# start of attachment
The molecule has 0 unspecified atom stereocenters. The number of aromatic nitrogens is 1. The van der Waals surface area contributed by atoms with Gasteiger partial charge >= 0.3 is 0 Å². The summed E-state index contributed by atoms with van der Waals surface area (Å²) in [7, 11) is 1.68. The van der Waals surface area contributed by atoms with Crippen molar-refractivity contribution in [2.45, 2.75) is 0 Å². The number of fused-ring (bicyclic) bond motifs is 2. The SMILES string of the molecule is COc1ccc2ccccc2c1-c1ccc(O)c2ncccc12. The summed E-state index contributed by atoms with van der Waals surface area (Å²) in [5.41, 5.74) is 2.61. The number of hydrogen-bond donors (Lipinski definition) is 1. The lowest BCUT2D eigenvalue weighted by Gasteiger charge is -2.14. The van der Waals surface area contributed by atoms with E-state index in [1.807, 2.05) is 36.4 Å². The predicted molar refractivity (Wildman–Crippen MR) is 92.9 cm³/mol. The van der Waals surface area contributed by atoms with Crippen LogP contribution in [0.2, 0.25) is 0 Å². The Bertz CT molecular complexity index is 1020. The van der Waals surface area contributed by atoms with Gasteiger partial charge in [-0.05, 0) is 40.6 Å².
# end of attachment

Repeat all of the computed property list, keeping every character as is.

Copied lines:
The molecule has 0 unspecified atom stereocenters. The number of aromatic nitrogens is 1. The van der Waals surface area contributed by atoms with Gasteiger partial charge >= 0.3 is 0 Å². The summed E-state index contributed by atoms with van der Waals surface area (Å²) in [7, 11) is 1.68. The van der Waals surface area contributed by atoms with Crippen molar-refractivity contribution in [2.45, 2.75) is 0 Å². The number of fused-ring (bicyclic) bond motifs is 2. The SMILES string of the molecule is COc1ccc2ccccc2c1-c1ccc(O)c2ncccc12. The summed E-state index contributed by atoms with van der Waals surface area (Å²) in [5.41, 5.74) is 2.61. The number of hydrogen-bond donors (Lipinski definition) is 1. The lowest BCUT2D eigenvalue weighted by Gasteiger charge is -2.14. The van der Waals surface area contributed by atoms with E-state index in [1.807, 2.05) is 36.4 Å². The predicted molar refractivity (Wildman–Crippen MR) is 92.9 cm³/mol. The van der Waals surface area contributed by atoms with Crippen LogP contribution in [0.2, 0.25) is 0 Å². The Bertz CT molecular complexity index is 1020. The van der Waals surface area contributed by atoms with Gasteiger partial charge in [-0.05, 0) is 40.6 Å².